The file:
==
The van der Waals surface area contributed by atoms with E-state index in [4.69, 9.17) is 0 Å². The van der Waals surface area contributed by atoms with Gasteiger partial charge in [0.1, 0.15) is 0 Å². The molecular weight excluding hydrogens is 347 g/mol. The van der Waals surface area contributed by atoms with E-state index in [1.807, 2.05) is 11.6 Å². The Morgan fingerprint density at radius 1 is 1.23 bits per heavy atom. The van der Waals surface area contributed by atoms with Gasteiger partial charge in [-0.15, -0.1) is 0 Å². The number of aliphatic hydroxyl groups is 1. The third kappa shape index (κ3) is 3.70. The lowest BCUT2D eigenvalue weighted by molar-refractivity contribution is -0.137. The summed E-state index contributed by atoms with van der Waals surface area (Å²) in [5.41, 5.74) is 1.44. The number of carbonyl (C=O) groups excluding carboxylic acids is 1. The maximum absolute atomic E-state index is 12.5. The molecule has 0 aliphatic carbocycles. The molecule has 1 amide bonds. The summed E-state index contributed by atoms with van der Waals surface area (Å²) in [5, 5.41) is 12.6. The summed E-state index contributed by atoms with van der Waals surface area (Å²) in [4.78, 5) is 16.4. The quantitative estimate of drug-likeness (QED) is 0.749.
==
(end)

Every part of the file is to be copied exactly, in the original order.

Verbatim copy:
The van der Waals surface area contributed by atoms with E-state index in [4.69, 9.17) is 0 Å². The van der Waals surface area contributed by atoms with Gasteiger partial charge in [0.1, 0.15) is 0 Å². The molecular weight excluding hydrogens is 347 g/mol. The van der Waals surface area contributed by atoms with E-state index in [1.807, 2.05) is 11.6 Å². The Morgan fingerprint density at radius 1 is 1.23 bits per heavy atom. The van der Waals surface area contributed by atoms with Gasteiger partial charge in [-0.15, -0.1) is 0 Å². The number of aliphatic hydroxyl groups is 1. The third kappa shape index (κ3) is 3.70. The lowest BCUT2D eigenvalue weighted by molar-refractivity contribution is -0.137. The summed E-state index contributed by atoms with van der Waals surface area (Å²) in [5.41, 5.74) is 1.44. The number of carbonyl (C=O) groups excluding carboxylic acids is 1. The maximum absolute atomic E-state index is 12.5. The molecule has 0 aliphatic carbocycles. The molecule has 1 amide bonds. The summed E-state index contributed by atoms with van der Waals surface area (Å²) in [5, 5.41) is 12.6. The summed E-state index contributed by atoms with van der Waals surface area (Å²) in [4.78, 5) is 16.4. The quantitative estimate of drug-likeness (QED) is 0.749.